, This invention is a modific ation and improvement of the indexing arrangement disclosed and claimed in my copending application Stylus Indexing Arrangement For Engraving Machine's" filed December 8, l'953j'and having Serial No. 396,955, new Patent No. 2,788,255; it may also be used in conjunction with that prior arrangement. The device disclosed in that application utilizes a physical signalling means, such as a buzzer, light or equivalent electrical signalling means to indicate when the desired stylus position or relationship is obtained.

It is a further object of this invention to provide an optical device, such as a microscope, to permit the quick and simple adjustment of the stylus to its proper position or relationship to the sheet surface to be engraved or cut,

-Another object of this invention is to provide an integral gauge and stylus indexing miscroscope for use with an engraving machine, which device may be utilized under the exact conditions under which the engraving machine is next to be operated. An additional object of the invention is to provide an optical gauge of the type mentioned above whose operation will minimize the likelihood of injury to the engraving stylus from carelessness of an operator in attempting to position the stylus.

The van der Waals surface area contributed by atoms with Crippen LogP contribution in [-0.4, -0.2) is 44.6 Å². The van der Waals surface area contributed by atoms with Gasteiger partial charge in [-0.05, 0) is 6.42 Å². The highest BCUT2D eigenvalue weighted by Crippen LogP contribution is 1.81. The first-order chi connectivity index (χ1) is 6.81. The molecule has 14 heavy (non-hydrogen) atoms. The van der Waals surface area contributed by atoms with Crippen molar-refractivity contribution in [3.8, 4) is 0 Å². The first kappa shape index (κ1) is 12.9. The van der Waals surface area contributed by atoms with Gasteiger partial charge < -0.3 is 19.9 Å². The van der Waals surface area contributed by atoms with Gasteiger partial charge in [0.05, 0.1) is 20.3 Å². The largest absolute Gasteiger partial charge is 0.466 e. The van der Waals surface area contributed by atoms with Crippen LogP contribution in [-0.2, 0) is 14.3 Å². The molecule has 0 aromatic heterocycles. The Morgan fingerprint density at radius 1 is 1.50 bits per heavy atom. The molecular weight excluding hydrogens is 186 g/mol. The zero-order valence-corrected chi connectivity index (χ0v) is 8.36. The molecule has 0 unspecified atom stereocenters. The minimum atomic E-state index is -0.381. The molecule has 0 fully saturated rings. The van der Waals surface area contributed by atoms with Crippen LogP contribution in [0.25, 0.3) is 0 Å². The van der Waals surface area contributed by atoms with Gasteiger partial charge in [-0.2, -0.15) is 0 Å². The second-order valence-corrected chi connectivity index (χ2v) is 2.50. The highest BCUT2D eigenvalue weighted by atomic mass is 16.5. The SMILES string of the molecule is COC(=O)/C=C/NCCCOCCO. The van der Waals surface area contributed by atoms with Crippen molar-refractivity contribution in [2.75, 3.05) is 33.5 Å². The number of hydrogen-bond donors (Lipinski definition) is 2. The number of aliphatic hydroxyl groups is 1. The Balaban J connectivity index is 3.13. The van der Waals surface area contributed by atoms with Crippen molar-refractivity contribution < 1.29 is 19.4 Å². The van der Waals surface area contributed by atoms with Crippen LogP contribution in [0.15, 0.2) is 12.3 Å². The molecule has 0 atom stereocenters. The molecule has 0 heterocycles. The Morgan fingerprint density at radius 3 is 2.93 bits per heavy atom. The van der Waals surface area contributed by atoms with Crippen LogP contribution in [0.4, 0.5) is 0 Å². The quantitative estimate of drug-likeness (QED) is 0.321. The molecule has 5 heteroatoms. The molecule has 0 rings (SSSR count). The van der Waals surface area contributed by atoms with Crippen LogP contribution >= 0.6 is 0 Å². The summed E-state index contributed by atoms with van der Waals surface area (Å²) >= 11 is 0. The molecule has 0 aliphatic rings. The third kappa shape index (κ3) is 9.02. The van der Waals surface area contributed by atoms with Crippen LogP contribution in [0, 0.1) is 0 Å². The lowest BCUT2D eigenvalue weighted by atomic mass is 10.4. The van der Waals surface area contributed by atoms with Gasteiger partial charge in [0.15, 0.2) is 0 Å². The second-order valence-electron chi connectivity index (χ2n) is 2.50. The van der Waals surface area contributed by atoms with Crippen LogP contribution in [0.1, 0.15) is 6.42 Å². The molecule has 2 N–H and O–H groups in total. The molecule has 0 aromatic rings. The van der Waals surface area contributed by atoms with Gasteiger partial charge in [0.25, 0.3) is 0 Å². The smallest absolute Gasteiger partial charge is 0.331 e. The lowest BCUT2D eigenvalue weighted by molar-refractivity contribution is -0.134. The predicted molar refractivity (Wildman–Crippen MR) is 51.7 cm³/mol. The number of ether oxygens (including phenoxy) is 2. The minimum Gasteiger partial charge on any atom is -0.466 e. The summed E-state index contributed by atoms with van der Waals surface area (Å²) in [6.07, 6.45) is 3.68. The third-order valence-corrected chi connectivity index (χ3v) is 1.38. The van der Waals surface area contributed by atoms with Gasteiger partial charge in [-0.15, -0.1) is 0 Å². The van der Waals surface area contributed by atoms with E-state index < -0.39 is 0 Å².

Another object of this invention is to provide a unitary gauge and microscope stylus indexing device which will not only permit adjustment of the stylus to its proper position while at rest, but will also permit observation and extremely accurate adjustment of the extreme forward travel position of the stylus when it is being vibrated rapidly in an operative state, as by the kind of signal which it receives during actual engraving. Thus, the position of the tip can be observed when the stylus motor is responding to signals corresponding to different parts of an original from which an engraving is to be made.